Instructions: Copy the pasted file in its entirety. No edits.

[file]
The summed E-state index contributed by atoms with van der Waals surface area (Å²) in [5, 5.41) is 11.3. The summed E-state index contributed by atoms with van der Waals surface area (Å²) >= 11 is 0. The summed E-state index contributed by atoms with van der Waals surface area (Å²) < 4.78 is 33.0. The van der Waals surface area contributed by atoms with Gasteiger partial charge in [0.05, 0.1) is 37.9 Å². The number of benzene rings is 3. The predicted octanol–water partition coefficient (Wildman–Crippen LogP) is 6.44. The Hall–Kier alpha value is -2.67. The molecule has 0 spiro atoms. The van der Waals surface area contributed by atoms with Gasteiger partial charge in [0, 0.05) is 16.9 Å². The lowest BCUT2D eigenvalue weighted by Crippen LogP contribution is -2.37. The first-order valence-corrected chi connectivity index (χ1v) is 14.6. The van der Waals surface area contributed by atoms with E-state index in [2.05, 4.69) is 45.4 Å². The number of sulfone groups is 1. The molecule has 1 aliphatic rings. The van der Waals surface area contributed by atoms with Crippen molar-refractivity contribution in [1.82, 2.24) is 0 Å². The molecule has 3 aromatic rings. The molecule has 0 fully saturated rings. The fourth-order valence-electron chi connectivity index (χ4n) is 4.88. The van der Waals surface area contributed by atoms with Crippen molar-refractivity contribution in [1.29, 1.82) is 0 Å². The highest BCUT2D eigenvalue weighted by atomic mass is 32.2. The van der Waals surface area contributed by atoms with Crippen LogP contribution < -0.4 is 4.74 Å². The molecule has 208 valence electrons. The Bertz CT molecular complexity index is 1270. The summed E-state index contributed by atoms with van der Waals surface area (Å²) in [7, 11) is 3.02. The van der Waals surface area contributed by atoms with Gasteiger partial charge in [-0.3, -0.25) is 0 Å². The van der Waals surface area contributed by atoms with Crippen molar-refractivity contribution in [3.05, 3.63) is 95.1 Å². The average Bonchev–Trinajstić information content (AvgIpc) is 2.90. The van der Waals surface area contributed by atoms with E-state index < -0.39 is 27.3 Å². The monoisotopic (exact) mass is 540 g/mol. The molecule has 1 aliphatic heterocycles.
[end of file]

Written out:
The summed E-state index contributed by atoms with van der Waals surface area (Å²) in [5, 5.41) is 11.3. The summed E-state index contributed by atoms with van der Waals surface area (Å²) >= 11 is 0. The summed E-state index contributed by atoms with van der Waals surface area (Å²) < 4.78 is 33.0. The van der Waals surface area contributed by atoms with Gasteiger partial charge in [0.05, 0.1) is 37.9 Å². The number of benzene rings is 3. The predicted octanol–water partition coefficient (Wildman–Crippen LogP) is 6.44. The Hall–Kier alpha value is -2.67. The molecule has 0 spiro atoms. The van der Waals surface area contributed by atoms with Gasteiger partial charge in [0, 0.05) is 16.9 Å². The lowest BCUT2D eigenvalue weighted by Crippen LogP contribution is -2.37. The first-order valence-corrected chi connectivity index (χ1v) is 14.6. The van der Waals surface area contributed by atoms with E-state index in [2.05, 4.69) is 45.4 Å². The number of sulfone groups is 1. The molecule has 1 aliphatic rings. The van der Waals surface area contributed by atoms with Crippen molar-refractivity contribution in [1.82, 2.24) is 0 Å². The molecule has 3 aromatic rings. The molecule has 0 fully saturated rings. The fourth-order valence-electron chi connectivity index (χ4n) is 4.88. The van der Waals surface area contributed by atoms with Crippen molar-refractivity contribution in [1.29, 1.82) is 0 Å². The highest BCUT2D eigenvalue weighted by atomic mass is 32.2. The van der Waals surface area contributed by atoms with Crippen LogP contribution < -0.4 is 4.74 Å². The molecule has 208 valence electrons. The Bertz CT molecular complexity index is 1270. The summed E-state index contributed by atoms with van der Waals surface area (Å²) in [7, 11) is 3.02. The van der Waals surface area contributed by atoms with Gasteiger partial charge in [-0.3, -0.25) is 0 Å². The van der Waals surface area contributed by atoms with Crippen molar-refractivity contribution in [3.05, 3.63) is 95.1 Å². The average Bonchev–Trinajstić information content (AvgIpc) is 2.90. The van der Waals surface area contributed by atoms with E-state index < -0.39 is 27.3 Å². The monoisotopic (exact) mass is 540 g/mol. The molecule has 1 aliphatic heterocycles.